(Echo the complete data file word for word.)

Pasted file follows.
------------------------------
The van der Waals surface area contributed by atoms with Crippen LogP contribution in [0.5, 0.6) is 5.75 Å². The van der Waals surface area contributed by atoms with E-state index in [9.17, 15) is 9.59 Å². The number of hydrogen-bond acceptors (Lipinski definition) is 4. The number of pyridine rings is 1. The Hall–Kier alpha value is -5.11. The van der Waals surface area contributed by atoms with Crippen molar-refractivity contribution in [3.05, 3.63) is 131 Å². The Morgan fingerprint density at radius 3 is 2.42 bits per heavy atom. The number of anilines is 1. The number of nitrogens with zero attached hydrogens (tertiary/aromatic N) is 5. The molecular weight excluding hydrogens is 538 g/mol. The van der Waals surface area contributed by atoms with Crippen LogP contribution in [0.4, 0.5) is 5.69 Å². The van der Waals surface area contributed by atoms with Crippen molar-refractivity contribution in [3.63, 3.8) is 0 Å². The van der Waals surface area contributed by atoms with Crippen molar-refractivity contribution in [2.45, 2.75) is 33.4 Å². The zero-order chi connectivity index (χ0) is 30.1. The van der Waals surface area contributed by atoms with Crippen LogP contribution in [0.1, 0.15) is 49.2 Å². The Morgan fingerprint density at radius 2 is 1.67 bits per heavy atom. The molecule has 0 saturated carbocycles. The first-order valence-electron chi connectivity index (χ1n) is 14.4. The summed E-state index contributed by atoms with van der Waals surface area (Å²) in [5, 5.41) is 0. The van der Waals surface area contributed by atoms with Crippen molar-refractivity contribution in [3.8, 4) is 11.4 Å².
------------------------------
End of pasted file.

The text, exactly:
The van der Waals surface area contributed by atoms with Crippen LogP contribution in [0.5, 0.6) is 5.75 Å². The van der Waals surface area contributed by atoms with E-state index in [9.17, 15) is 9.59 Å². The number of hydrogen-bond acceptors (Lipinski definition) is 4. The number of pyridine rings is 1. The Hall–Kier alpha value is -5.11. The van der Waals surface area contributed by atoms with Crippen molar-refractivity contribution in [3.05, 3.63) is 131 Å². The Morgan fingerprint density at radius 3 is 2.42 bits per heavy atom. The number of anilines is 1. The number of nitrogens with zero attached hydrogens (tertiary/aromatic N) is 5. The molecular weight excluding hydrogens is 538 g/mol. The van der Waals surface area contributed by atoms with Crippen LogP contribution in [0.4, 0.5) is 5.69 Å². The van der Waals surface area contributed by atoms with Crippen molar-refractivity contribution in [3.63, 3.8) is 0 Å². The van der Waals surface area contributed by atoms with Crippen molar-refractivity contribution in [2.45, 2.75) is 33.4 Å². The zero-order chi connectivity index (χ0) is 30.1. The van der Waals surface area contributed by atoms with Crippen LogP contribution in [0.1, 0.15) is 49.2 Å². The Morgan fingerprint density at radius 2 is 1.67 bits per heavy atom. The molecule has 0 saturated carbocycles. The first-order valence-electron chi connectivity index (χ1n) is 14.4. The summed E-state index contributed by atoms with van der Waals surface area (Å²) in [5, 5.41) is 0. The van der Waals surface area contributed by atoms with Crippen molar-refractivity contribution in [3.8, 4) is 11.4 Å².